Ignoring failure - or work which needs improving - in our classroom isn’t the best path for our students. It’s how I made it through 12 years of schooling before someone really helped me fix my writing. But cultivating an atmosphere where failure is greeted with shame isn’t helpful either - it makes our students fearful of trying.

Instead we need to find a sense of ‘puffiness’ like the inflatable slide. The ‘puffiness’ is giving our students the confidence to try new or difficult things, knowing that if they fall short, we’ll help them to find what they need to succeed in the future. Knowing that failing is a learning experience, not an end point.

How do we let our students know that the ‘puffiness’ is there? Like 2 year old bounce and fall on the inflatable surface before they climb, we can give them opportunities for experimenting with it from the first day of school. We can use an art activity or a STEM activity to show them that trying and falling short is no big deal - especially when we emphasise the ‘what have we learned from this’ and ‘what can we change next time’ parts of the lesson. We can use books which show failure and growth to show students that this is what we believe. We can model writing and correcting ourselves or we can act out situations where we fail and grow.

It was her first day on the balance bike. She insisted that we stand either side of her, back ups in case she falls. As she got more confident, she allows us to move further away, but when she does fall, she knows that we are there to help her get back up again.

We can create classrooms of support, where everyone knows that mistakes and growth are valued from the moment they walk through the door. We can use our decor, our routines, the way we teach behaviour and expectations to let our students (and other people who step inside) know that we value learning and growth over perfection - the we know that learning from our mistakes helps us to create better thing.

Early on we may need to be more present supports for some students. We may need to ensure that we check in with them daily, that we let them know that we are there. We may need to reassure them that trying and getting it wrong is ok. We may need to model supportive language - and how to be a supportive peer - over and over again.

But as the school year progresses, we’ll be able to move further away. Our students will know that we’re there to offer that support if they need it, but they will also be able to spot their own growth, will be able to offer themselves (and others) the words needed to try and fail and try again. We’ll have created classrooms which allow students to fail and we’ll let them know that they have the tools to try again.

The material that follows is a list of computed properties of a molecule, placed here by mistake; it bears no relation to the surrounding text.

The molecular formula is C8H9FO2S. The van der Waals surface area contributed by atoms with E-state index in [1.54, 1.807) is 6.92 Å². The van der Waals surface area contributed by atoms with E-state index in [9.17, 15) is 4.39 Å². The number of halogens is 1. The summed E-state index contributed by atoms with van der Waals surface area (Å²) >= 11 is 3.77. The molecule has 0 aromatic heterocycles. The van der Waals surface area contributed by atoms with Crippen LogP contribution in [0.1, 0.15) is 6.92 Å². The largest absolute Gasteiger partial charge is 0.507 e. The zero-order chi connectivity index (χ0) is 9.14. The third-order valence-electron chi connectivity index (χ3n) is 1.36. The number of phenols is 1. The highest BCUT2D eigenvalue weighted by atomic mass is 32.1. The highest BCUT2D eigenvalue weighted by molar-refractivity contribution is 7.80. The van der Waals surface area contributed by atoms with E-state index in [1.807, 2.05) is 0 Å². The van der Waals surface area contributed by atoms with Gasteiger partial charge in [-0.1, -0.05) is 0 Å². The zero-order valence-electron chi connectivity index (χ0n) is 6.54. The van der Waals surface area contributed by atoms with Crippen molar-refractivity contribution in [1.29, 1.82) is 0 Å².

Helping Our Students With Goal Setting

Setting goals can help students take charge of their own learning and move them towards being more independent learners. It's also something which fits in nicely with back to school or new year activities - giving students a chance to make a fresh start. So, how can we help them set effective goals?

 
 

Talk With Our Students About What Goals Are

When we talk about goals and goal setting, it can become easy for our students to fall onto vague wishes or desires - to be a sports star or to 'do better'. Learning about what a goal is - and what it isn't - can help students to become more thoughtful and focused when they're setting their goals.

Goals are specific things to work towards, often with deadlines and objectives to reach. They can be big things - working towards getting top marks in all subjects - or smaller things - working towards learning certain mathematical facts. They can be aspirational, but should be realistic - for example, most Australian kids can't aim to be the President of the United States since they were not born there!

Encourage Reflection

It's easier to set effective goals when we know where we have strengths and where we can show improvement. Asking students to reflect on their own learning and their past experiences can help them have better success with goal setting. They can look at which subjects they'd like to improve in, but they could also look at their learning habits or how they go with challenging situations. Knowing more about themselves will also allow them to see improvement in the future - to be able to measure how successful their goal setting has been.

Model Goal Setting

There will always be students who learn better when they see what they should be doing. Set goals in front of your students. Go through the processes you might go through to set goals. Make the goals real and achievable - you might want to read certain books through the year or learn more about a specific topic. Allow students to check back in with your goals, let them know if you've been actively working on them or if you think you'll need to alter your goals. The more they see goals being set by other people, the easier it will be for them to set their own goals.

Brainstorm Ideas for Achieving Goals

Don't stop at just setting the goals - help students develop the skills they need to achieve them! I know I've set lots of goals that just end up as pretty little statements hidden in notebooks or tucked away on nice pieces of paper, but that doesn't help me achieve them! Goals are living things which often need feeding and watering to survive! 

Students can work together to brainstorm how they are going to achieve their goals and what steps they'll need to take to get there. Often working on goals can become a little boring or monotonous, so they might like to brainstorm strategies to deal with that as well. The more prepared they are, the easier it will be to achieve those goals.

Revisit Goals

Allow students time to come back on their goals. Show them that goals can be altered if they need to be or that students can come up with new ideas to approach them. Give them time to reflect on what has and hasn't worked as they try to achieve their goal and to think about whether they were too ambitious or not ambitious enough.

By revisiting goals, we also show students that goals don't have to be perfect to work for us. We show students how we can work on them, make them better, learn from our past experiences and grow into better goal setters.

 

By giving our students tools, time and examples, we can help them become better goal setters - a skill which will serve them well beyond their time at school.

 

Looking at goal setting at the beginning of the school year? The Back to School Goal Setting Kit from Galarious Goods is perfect for Grade 5 and 6 students - allowing them to set goals across multiple subject areas.